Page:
S.C. case highlights terror threat, deputy AG says

On his first work day as the nation's No. 2 prosecutor, Craig Morford was briefed about the arrest the day before of two Florida college students in Berkeley County on explosives charges.

"We weren't sure what that meant, but we were going to be continuing to look at it," recalled the acting U.S. deputy attorney general.

As it turned out, the Aug. 4 arrests of Ahmed Abdellatif Sherif Mohamed and Youssef Samir Megahed would be linked to possible terrorist activities, according to federal authorities.

Morford, a 20-year veteran prosecutor of organized crime, public corruption and white-collar fraud, was in Columbia on Friday visiting with local federal prosecutors, FBI agents and others.

In an interview with The State, Morford talked about the mission of the U.S. Department of Justice after the Sept. 11 terrorist attacks.

He declined to discuss specifics of the case against Mohamed and Megahed, including whether federal investigators believe the pair acted alone or are possibly part of a larger organization.

But he praised the Berkeley County sheriff's deputies who stopped the Egyptian men's car for speeding on S.C. 176 in Goose Creek. The students from the Tampa-based University of South Florida told the deputies they were heading to North Carolina for a vacation; the deputies said they became suspicious after seeing one of the men disconnect some wires from a laptop computer.

"What you saw play out in Goose Creek, South Carolina, is exactly how it has to work," Morford said. "The challenge to us is we have to get a network spread across this country that includes every town, every city, every county and every state."

Authorities said they found four PVC pipes containing a mixture of cat litter, a sugary substance and potassium nitrate, a component of black powder.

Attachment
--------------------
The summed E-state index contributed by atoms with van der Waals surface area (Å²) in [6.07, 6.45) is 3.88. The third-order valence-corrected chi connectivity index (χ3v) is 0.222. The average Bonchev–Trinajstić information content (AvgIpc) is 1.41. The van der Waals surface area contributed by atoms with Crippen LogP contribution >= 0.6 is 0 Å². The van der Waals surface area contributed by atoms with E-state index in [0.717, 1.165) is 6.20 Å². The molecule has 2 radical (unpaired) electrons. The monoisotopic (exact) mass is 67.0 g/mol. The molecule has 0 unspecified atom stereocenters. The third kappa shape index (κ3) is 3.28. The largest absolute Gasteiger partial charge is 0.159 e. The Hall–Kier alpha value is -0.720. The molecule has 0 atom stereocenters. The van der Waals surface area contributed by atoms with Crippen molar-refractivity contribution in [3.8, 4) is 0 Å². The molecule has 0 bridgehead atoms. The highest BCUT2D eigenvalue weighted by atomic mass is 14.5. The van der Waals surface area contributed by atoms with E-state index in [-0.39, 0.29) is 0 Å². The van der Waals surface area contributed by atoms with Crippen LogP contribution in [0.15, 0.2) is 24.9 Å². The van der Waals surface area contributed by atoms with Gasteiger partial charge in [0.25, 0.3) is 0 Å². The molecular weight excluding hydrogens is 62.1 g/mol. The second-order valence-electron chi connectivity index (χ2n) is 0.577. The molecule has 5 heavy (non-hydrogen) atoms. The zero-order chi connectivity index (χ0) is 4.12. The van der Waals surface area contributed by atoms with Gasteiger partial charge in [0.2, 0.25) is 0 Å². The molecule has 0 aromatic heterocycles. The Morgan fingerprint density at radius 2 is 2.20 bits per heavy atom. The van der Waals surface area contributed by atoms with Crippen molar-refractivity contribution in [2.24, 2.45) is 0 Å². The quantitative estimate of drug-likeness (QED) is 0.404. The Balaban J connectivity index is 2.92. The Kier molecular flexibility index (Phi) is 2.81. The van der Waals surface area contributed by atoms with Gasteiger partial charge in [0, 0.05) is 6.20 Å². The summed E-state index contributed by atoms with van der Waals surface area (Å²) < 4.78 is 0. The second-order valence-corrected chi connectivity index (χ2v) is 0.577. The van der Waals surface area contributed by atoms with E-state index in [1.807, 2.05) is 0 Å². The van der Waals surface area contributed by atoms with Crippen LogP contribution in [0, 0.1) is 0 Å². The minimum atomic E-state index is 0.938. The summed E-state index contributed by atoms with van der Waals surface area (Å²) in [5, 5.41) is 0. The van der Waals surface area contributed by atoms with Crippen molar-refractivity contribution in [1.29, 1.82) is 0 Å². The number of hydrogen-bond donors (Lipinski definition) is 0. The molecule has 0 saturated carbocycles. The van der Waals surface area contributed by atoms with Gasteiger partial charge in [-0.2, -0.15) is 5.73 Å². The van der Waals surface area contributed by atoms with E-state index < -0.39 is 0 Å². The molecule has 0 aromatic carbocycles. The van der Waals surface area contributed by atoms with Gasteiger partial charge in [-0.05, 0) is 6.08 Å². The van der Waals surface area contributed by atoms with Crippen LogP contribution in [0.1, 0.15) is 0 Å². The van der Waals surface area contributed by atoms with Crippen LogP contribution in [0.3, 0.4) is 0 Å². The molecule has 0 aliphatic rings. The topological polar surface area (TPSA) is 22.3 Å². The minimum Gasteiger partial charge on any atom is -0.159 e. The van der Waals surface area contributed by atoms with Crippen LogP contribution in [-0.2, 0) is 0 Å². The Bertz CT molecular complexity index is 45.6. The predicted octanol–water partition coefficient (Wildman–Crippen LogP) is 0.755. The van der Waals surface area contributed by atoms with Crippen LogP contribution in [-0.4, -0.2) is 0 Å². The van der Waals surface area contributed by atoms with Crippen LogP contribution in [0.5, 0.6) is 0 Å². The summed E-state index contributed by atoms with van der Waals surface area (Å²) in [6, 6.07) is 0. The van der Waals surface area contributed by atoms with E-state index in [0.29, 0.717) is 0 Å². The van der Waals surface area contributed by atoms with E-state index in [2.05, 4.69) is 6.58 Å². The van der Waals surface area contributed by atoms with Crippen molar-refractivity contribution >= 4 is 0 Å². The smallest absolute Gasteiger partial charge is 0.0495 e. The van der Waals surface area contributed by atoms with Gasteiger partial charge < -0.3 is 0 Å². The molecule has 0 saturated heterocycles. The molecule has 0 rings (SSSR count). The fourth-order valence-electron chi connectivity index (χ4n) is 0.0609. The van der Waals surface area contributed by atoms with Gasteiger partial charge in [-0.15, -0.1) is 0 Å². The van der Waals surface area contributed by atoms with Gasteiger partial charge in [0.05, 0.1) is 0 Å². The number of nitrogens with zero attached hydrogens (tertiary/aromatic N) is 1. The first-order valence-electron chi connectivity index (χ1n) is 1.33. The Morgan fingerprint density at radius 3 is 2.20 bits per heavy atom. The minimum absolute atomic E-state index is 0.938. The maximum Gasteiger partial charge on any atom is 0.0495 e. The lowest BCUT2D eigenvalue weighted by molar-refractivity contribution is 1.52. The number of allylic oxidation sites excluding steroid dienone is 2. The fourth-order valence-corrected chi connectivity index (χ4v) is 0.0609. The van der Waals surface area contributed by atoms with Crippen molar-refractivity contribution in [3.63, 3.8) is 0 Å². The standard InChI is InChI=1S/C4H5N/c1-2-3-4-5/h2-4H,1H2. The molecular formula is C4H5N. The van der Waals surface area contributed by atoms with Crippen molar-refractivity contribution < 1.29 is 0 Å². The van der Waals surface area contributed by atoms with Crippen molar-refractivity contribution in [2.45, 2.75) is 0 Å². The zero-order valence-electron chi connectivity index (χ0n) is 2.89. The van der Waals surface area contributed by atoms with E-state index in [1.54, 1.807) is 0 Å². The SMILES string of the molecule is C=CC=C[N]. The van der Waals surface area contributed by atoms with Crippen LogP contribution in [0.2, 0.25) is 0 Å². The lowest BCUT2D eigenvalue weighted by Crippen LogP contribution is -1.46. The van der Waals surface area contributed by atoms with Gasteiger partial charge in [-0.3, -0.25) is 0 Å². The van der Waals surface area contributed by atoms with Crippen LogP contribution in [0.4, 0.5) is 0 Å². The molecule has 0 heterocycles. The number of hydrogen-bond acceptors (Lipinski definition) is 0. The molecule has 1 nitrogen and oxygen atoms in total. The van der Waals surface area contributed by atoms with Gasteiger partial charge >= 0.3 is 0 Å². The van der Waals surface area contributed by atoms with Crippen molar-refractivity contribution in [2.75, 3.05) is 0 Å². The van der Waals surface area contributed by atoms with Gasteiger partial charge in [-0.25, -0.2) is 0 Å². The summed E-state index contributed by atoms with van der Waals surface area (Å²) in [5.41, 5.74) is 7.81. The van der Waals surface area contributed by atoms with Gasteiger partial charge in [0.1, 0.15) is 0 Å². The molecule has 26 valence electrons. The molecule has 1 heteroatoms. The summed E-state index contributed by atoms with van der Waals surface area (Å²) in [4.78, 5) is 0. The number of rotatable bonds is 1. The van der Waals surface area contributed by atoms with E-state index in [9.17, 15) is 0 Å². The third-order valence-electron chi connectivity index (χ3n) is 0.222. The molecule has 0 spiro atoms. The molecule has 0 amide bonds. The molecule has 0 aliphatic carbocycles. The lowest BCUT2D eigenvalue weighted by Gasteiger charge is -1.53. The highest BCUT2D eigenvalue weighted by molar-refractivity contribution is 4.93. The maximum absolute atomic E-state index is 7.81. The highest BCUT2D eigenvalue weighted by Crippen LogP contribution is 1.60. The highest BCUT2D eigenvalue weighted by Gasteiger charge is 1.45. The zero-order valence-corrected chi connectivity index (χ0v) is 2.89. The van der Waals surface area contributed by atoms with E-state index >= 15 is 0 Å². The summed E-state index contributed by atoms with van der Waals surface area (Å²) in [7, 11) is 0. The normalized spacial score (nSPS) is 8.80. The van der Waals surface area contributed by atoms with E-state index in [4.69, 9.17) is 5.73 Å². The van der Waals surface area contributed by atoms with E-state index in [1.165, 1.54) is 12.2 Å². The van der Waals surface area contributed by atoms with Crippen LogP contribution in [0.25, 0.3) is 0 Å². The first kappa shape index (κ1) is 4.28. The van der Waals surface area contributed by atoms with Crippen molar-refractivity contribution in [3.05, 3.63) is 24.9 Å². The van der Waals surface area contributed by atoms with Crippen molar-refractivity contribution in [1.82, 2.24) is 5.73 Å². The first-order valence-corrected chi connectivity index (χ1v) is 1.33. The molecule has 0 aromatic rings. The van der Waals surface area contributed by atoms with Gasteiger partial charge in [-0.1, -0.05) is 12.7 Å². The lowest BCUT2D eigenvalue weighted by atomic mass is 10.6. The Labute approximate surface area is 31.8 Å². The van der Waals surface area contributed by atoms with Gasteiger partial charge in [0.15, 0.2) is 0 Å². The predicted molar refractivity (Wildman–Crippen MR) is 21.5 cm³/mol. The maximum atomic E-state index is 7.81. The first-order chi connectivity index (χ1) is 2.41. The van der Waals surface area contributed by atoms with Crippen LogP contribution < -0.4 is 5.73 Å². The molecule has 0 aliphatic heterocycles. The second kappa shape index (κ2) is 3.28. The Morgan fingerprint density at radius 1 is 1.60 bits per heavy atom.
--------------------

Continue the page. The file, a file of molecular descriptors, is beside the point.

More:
In a video found on Mohamed's laptop that also was posted on YouTube, Mohamed explains in Arabic how to turn a toy boat into a bomb, according to federal court documents.

He told FBI agents he wanted to teach "those persons in Arabic countries to defend themselves against the infidels invading their countries," court documents said.

Both men face federal charges of transporting explosive materials. Mohamed also is charged with teaching and demonstrating the making and use of an explosive device which has been interpreted as a violation of federal law that prohibits giving support to terrorist organizations.

Prosecutors, though, have filed no court documents connecting either man with any terrorist group.

Morford said he starts every work day in a 7:30 a.m. meeting with his boss, the FBI director and CIA personnel to review the latest terrorism intelligence worldwide over the past 24 hours.

"It is a very sobering way to start the day."

He said what makes him a "little nervous" these days is the belief by some that the Department of Justice should concentrate more on other crimes.

"Suddenly we're getting this chorus of saying ... 'Maybe we're doing too much with terrorism.' Do we have a good sense that these folks aren't going away? They're persistent; they're patient; and the question is, are we as persistent and patient as they are?"